The attacks on teachers in Parana, Brazil, are just the latest revelation of the true face of neo-liberalism, as it lays in to public services and in particular education.

As we reported on Friday, teachers in the state were protesting about a major attack on their already small pension entitlements. 20,000 of them marched to the legislature in Curitiba, where the vote was taking place, which would mean that they had to contribute to the pension pot. In February when deep cuts to the education budget had been proposed, teachers and other civil servants occupied the parliament building and the cuts were reversed.

The governor of the province, Beto Richa, had learned his lesson and deployed hundreds of military police to stop the teachers from entering the building. As a result the vote went through by 31 votes to 20, untroubled by the voices of teachers raised in protest. Meanwhile outside the building teachers were being violently attacked with rubber bullets, dogs, pepper spray and tear gas, leaving up to 300 people injured, 15 of them seriously. The video above, Never Forget! which has been put together by teacher activists, shows graphically the level of violence meted out to teachers and their supporters and the outrage felt at the naked aggression of Beto Richa and his allies.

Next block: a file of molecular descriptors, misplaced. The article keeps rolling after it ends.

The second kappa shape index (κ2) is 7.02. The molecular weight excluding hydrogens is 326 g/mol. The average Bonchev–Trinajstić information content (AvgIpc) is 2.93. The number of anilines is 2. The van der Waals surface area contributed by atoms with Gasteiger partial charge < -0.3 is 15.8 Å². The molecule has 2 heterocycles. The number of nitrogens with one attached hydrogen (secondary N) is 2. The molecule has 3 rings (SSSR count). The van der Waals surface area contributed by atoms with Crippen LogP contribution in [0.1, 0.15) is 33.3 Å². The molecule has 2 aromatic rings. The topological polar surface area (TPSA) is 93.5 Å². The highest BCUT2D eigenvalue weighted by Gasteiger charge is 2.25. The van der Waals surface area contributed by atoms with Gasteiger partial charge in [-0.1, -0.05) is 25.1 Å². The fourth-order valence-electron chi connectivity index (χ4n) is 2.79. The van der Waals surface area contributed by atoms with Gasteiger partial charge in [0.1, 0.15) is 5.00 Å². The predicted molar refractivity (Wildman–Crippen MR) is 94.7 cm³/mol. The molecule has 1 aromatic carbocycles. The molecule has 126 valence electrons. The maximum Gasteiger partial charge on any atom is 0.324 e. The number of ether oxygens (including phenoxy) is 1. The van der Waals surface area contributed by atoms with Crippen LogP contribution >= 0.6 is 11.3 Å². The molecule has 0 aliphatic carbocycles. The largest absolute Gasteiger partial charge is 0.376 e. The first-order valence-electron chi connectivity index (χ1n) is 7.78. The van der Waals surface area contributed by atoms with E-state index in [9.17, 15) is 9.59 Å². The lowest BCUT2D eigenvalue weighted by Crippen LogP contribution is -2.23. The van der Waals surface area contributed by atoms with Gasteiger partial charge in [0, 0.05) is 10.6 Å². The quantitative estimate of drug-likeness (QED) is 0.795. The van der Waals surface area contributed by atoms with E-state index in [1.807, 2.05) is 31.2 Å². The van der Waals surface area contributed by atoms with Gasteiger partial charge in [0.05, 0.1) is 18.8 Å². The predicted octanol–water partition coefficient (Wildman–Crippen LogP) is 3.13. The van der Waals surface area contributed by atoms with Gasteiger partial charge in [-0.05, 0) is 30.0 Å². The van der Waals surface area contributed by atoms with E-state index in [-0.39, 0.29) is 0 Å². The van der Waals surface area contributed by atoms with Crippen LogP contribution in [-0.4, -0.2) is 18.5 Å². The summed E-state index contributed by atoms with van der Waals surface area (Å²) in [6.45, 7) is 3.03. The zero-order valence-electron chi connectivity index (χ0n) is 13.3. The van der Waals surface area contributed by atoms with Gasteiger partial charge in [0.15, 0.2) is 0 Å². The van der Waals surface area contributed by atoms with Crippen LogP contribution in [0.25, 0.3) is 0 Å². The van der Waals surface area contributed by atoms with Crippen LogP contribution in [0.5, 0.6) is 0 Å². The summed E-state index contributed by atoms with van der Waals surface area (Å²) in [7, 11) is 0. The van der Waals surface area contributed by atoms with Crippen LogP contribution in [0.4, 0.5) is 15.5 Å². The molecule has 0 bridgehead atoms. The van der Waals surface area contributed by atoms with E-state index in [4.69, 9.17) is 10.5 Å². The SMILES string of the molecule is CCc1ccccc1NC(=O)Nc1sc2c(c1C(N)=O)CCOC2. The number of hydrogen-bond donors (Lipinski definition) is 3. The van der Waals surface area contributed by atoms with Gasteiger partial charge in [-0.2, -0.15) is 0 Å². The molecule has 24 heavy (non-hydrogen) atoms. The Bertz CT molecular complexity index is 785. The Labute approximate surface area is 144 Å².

Even magazine, the US journal of big business, described the scenes in its headline as: 'Teachers get a lesson in police brutality.' The report goes on to point out that Parana is one of the richest states in Brazil, while the teachers are 'woefully underpaid'. The pension attacks will save the state $500 million and will affect retired teachers as well as those having to pay contributions.

In the video one teacher shouts to the police: 'The governor and the deputies studied in private schools, your children study in public schools they are my students. I do not teach your children to steal like the deputies do.' This attack on teachers in Brazil sees the mask slipping from neo-liberal education reform. In pursuing their goal of destroying public education, turning it into a source of profit and a quiescent workforce, they are determined to deal with what they see as the main 'block' to their project - teachers and their unions.